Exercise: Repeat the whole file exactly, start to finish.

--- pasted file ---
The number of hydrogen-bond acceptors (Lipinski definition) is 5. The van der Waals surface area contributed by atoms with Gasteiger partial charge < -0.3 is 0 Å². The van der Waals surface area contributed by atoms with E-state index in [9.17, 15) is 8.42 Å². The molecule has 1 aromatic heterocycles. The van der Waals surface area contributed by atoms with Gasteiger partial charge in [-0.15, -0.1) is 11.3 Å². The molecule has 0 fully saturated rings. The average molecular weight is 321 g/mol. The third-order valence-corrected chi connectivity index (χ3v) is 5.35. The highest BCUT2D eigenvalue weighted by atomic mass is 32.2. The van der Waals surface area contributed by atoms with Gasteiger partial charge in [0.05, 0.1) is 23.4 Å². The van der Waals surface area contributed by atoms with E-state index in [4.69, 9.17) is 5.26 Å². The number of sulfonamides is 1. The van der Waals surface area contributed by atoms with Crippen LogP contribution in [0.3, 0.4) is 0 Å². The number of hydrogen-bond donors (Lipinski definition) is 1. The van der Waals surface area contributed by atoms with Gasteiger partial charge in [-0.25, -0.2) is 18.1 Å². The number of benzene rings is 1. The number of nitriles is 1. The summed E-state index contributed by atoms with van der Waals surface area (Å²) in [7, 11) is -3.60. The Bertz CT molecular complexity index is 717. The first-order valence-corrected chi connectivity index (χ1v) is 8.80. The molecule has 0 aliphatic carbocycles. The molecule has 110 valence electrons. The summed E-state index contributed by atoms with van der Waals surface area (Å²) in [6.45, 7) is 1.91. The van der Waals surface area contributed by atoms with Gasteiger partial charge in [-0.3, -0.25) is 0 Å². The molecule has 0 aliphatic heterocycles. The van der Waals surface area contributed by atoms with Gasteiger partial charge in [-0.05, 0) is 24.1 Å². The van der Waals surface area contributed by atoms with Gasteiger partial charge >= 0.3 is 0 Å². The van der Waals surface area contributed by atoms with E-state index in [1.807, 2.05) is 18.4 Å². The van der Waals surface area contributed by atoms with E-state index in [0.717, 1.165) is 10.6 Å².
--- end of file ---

The number of hydrogen-bond acceptors (Lipinski definition) is 5. The van der Waals surface area contributed by atoms with Gasteiger partial charge < -0.3 is 0 Å². The van der Waals surface area contributed by atoms with E-state index in [9.17, 15) is 8.42 Å². The molecule has 1 aromatic heterocycles. The van der Waals surface area contributed by atoms with Gasteiger partial charge in [-0.15, -0.1) is 11.3 Å². The molecule has 0 fully saturated rings. The average molecular weight is 321 g/mol. The third-order valence-corrected chi connectivity index (χ3v) is 5.35. The highest BCUT2D eigenvalue weighted by atomic mass is 32.2. The van der Waals surface area contributed by atoms with Gasteiger partial charge in [0.05, 0.1) is 23.4 Å². The van der Waals surface area contributed by atoms with E-state index in [4.69, 9.17) is 5.26 Å². The number of sulfonamides is 1. The van der Waals surface area contributed by atoms with Crippen LogP contribution in [0.3, 0.4) is 0 Å². The number of hydrogen-bond donors (Lipinski definition) is 1. The van der Waals surface area contributed by atoms with Gasteiger partial charge in [-0.25, -0.2) is 18.1 Å². The number of benzene rings is 1. The number of nitriles is 1. The summed E-state index contributed by atoms with van der Waals surface area (Å²) in [7, 11) is -3.60. The Bertz CT molecular complexity index is 717. The first-order valence-corrected chi connectivity index (χ1v) is 8.80. The molecule has 0 aliphatic carbocycles. The molecule has 110 valence electrons. The summed E-state index contributed by atoms with van der Waals surface area (Å²) in [6.45, 7) is 1.91. The van der Waals surface area contributed by atoms with Gasteiger partial charge in [-0.3, -0.25) is 0 Å². The molecule has 0 aliphatic heterocycles. The van der Waals surface area contributed by atoms with Gasteiger partial charge in [-0.05, 0) is 24.1 Å². The van der Waals surface area contributed by atoms with Gasteiger partial charge >= 0.3 is 0 Å². The van der Waals surface area contributed by atoms with E-state index in [1.807, 2.05) is 18.4 Å². The van der Waals surface area contributed by atoms with E-state index in [0.717, 1.165) is 10.6 Å².